The next thing I brought up was brand label items compared to a supermarket’s own brand. This is most noticeable for things like tins of baked beans, chopped tomatoes etc. The product is often more or less the same, maybe a “premium” brand like Heinz use a slightly different recipe but the majority of the time the extra cost you’re choosing to pay is for the name on the packaging on the product rather than the contents. It may seem like a small saving but consider the fact that you might buy, say, one tin of beans a week. If you pay 35p for a supermarket’s own brand instead of 70p, over a year that’s a saving of just over £18. Quite often the “premium” brands are shelved at eye level, so look at the items above/below them. Those brands pay for their space at the end of aisles and their position on shelves. It’s no coincidence that the cheapest stuff is usually in the most basic packaging on the bottom shelf. There’s been less investment in the product itself so whoever makes it can afford to charge far less, but it’s the same basic product on the inside. Give it a go, if for whatever reason it isn’t for you then you can go back to what you know.

As well as reduced items, look out for discounts. At this time of year loads of veggie and vegan stuff is discounted to take advantage of people partaking in Veganuary. They want you to try their products and alter your buying habits so you purchase their items on a regular basis. If you know you like something and have the space, take the time to stock up. Last summer a supermarket by me messed up massively and had Linda McCartney sausages priced at 45p for a few weeks (they’re usually £2). Needless to say I got through a load of boxes around that time.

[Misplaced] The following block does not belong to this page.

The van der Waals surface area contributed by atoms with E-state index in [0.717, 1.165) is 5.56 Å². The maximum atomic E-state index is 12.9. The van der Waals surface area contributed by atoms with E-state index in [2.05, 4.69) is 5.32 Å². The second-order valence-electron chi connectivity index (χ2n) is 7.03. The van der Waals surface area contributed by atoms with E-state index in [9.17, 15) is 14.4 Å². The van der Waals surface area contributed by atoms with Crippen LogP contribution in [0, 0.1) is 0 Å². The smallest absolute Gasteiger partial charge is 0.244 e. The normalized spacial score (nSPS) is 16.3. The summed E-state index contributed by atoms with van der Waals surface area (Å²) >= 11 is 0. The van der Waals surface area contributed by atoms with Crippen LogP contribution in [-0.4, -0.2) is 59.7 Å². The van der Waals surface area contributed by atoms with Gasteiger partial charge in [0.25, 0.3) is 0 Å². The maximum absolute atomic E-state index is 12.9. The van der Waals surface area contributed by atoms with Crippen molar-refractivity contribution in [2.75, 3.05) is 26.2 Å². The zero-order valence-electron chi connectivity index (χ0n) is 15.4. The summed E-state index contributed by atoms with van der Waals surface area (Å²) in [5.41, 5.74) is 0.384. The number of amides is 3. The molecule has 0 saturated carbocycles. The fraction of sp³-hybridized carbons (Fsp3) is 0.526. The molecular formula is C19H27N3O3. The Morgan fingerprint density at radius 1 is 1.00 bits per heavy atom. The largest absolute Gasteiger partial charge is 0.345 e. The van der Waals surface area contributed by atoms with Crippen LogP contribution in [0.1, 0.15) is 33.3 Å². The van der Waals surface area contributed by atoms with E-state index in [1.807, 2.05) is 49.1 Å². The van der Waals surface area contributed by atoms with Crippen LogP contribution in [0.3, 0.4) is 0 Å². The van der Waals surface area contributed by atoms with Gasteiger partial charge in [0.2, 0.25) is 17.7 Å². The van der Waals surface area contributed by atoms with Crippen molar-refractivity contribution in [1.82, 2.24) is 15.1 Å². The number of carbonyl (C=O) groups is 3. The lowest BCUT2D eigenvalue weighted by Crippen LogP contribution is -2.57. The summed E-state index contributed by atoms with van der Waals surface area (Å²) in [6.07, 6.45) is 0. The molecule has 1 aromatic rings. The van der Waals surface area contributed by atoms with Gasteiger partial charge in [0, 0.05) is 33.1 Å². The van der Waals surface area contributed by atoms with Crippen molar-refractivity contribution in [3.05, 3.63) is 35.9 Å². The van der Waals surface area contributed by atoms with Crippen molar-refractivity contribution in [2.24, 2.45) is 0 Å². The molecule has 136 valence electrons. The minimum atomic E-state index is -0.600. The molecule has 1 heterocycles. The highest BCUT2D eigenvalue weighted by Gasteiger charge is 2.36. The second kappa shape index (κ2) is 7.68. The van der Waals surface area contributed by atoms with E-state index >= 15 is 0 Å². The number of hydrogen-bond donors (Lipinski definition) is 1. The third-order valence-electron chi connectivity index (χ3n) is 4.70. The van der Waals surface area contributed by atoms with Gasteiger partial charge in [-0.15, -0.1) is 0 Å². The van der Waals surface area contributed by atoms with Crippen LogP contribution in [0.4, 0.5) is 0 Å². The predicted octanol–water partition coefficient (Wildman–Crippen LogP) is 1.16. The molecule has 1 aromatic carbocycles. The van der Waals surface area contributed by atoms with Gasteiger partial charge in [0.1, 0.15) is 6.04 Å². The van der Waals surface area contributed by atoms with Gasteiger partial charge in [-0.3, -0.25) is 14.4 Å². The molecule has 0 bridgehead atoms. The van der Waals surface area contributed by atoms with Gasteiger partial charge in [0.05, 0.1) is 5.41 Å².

The next thing is to buy frozen fruit and veg when you can. Provided you have space, it won’t go off and it’s so convenient. If you have a few days where you feel awful and just eat crisps and cereal then that’s fine, but if you then feel the need to make a smoothie you’re either confronted with a trip to the shops or a trip to the freezer. I know which I’d prefer. Same with veg. Most places offer all sorts now, from frozen onions and mushrooms to avocados and butternut squash. I love getting packs of mixed veg and heating some up with some chopped tomatoes and having that makeshift sauce with pasta. It’s cheap, it’s quick and it’s pretty good for you too.

Another thing I’d suggest is using things like coupons and loyalty cards. It gets a little bit 1984 but using a loyalty card means that a supermarket can track your buying behaviour. They’ll see which stores you go to most and what you buy from them (if you have a bigger store for your “proper shop” and a smaller one a bit closer to home where you go and get a few bits every few days etc), they’ll also know if you’re loyal to specific brands or if, like me, you bounce from offer to offer. They use this information to tailor your coupons and shopping experience. I highly doubt everyone who shops at my local Sainsburys gets coupons for money off or bonus points when they buy Alpro products, but I do. Alpro will probably have paid Sainsburys to give me these discounts to keep me as a loyal customer because it’s on their database that I’m a shopper who buys whatever non-dairy milk is cheapest. If your local store sees a shift in the purchases of “free from” items or sees a maintained high level of “free from” purchases, guess who’ll be getting the new products and expansions on those sections first.

Not only that but you’ll build up points as you shop, and at some point you’ll be able to use those points to pay for your shopping. Back in November I spent less than £2 on food shopping because I decided to use up all my available points and start afresh.

One thing I forgot to mention last night was the inclusion of lists. I know a lot of people always make lists for everything, and it’s something I’m still getting used to. My short term memory is pretty terrible and I wish I had £1 for every time I’d gone to buy food and come home to realise I forgot something because I forgot to take a handwritten list with me. I’d recommend making the list on your phone if you can, purely because it’ll probably be with you when you’re out shopping. Most smartphones have an app for notes or Word documents etc so it won’t cost you anything extra to set it up and it may end up saving you quite a bit of time.